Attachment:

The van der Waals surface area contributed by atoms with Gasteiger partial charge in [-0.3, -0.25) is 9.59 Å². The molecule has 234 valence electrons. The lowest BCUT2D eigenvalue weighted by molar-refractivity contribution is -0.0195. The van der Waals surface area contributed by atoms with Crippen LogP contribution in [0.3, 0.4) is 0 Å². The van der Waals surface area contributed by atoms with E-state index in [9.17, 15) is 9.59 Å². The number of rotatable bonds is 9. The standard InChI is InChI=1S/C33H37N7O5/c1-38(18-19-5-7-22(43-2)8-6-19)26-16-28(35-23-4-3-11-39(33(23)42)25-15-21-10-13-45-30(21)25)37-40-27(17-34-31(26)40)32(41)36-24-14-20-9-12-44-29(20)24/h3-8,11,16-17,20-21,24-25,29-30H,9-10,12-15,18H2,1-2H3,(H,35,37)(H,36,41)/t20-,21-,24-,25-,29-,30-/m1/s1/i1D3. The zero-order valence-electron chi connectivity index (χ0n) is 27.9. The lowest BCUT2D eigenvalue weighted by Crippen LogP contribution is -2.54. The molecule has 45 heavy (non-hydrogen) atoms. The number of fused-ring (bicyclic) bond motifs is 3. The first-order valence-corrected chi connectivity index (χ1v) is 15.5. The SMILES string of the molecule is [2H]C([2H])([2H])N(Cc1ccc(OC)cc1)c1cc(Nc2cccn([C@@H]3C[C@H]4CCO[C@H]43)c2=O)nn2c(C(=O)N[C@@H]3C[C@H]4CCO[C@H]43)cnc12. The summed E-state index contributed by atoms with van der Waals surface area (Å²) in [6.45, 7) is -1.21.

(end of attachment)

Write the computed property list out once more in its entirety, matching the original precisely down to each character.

The van der Waals surface area contributed by atoms with Gasteiger partial charge in [-0.3, -0.25) is 9.59 Å². The molecule has 234 valence electrons. The lowest BCUT2D eigenvalue weighted by molar-refractivity contribution is -0.0195. The van der Waals surface area contributed by atoms with Crippen LogP contribution in [0.3, 0.4) is 0 Å². The van der Waals surface area contributed by atoms with E-state index in [9.17, 15) is 9.59 Å². The number of rotatable bonds is 9. The standard InChI is InChI=1S/C33H37N7O5/c1-38(18-19-5-7-22(43-2)8-6-19)26-16-28(35-23-4-3-11-39(33(23)42)25-15-21-10-13-45-30(21)25)37-40-27(17-34-31(26)40)32(41)36-24-14-20-9-12-44-29(20)24/h3-8,11,16-17,20-21,24-25,29-30H,9-10,12-15,18H2,1-2H3,(H,35,37)(H,36,41)/t20-,21-,24-,25-,29-,30-/m1/s1/i1D3. The zero-order valence-electron chi connectivity index (χ0n) is 27.9. The lowest BCUT2D eigenvalue weighted by Crippen LogP contribution is -2.54. The molecule has 45 heavy (non-hydrogen) atoms. The number of fused-ring (bicyclic) bond motifs is 3. The first-order valence-corrected chi connectivity index (χ1v) is 15.5. The SMILES string of the molecule is [2H]C([2H])([2H])N(Cc1ccc(OC)cc1)c1cc(Nc2cccn([C@@H]3C[C@H]4CCO[C@H]43)c2=O)nn2c(C(=O)N[C@@H]3C[C@H]4CCO[C@H]43)cnc12. The summed E-state index contributed by atoms with van der Waals surface area (Å²) in [6.45, 7) is -1.21.